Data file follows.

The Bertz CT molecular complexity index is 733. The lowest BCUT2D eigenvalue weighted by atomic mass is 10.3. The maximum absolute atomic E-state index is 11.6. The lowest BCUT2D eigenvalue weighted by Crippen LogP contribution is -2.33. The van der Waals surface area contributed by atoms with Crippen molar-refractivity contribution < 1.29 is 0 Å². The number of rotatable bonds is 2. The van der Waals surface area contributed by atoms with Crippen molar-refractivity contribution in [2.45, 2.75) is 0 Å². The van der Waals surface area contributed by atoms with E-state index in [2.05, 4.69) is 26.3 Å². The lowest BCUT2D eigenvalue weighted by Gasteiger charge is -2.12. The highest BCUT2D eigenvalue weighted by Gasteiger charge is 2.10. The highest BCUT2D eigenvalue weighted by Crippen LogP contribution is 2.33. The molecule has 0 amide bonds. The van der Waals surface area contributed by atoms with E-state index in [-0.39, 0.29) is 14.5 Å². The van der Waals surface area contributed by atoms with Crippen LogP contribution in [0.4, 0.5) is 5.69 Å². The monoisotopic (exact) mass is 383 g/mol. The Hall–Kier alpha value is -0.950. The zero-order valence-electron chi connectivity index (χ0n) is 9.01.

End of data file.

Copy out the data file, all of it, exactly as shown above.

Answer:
The Bertz CT molecular complexity index is 733. The lowest BCUT2D eigenvalue weighted by atomic mass is 10.3. The maximum absolute atomic E-state index is 11.6. The lowest BCUT2D eigenvalue weighted by Crippen LogP contribution is -2.33. The van der Waals surface area contributed by atoms with Crippen molar-refractivity contribution < 1.29 is 0 Å². The number of rotatable bonds is 2. The van der Waals surface area contributed by atoms with Crippen molar-refractivity contribution in [2.45, 2.75) is 0 Å². The van der Waals surface area contributed by atoms with E-state index in [2.05, 4.69) is 26.3 Å². The lowest BCUT2D eigenvalue weighted by Gasteiger charge is -2.12. The highest BCUT2D eigenvalue weighted by Gasteiger charge is 2.10. The highest BCUT2D eigenvalue weighted by Crippen LogP contribution is 2.33. The molecule has 0 amide bonds. The van der Waals surface area contributed by atoms with E-state index in [-0.39, 0.29) is 14.5 Å². The van der Waals surface area contributed by atoms with Crippen LogP contribution in [0.4, 0.5) is 5.69 Å². The monoisotopic (exact) mass is 383 g/mol. The Hall–Kier alpha value is -0.950. The zero-order valence-electron chi connectivity index (χ0n) is 9.01.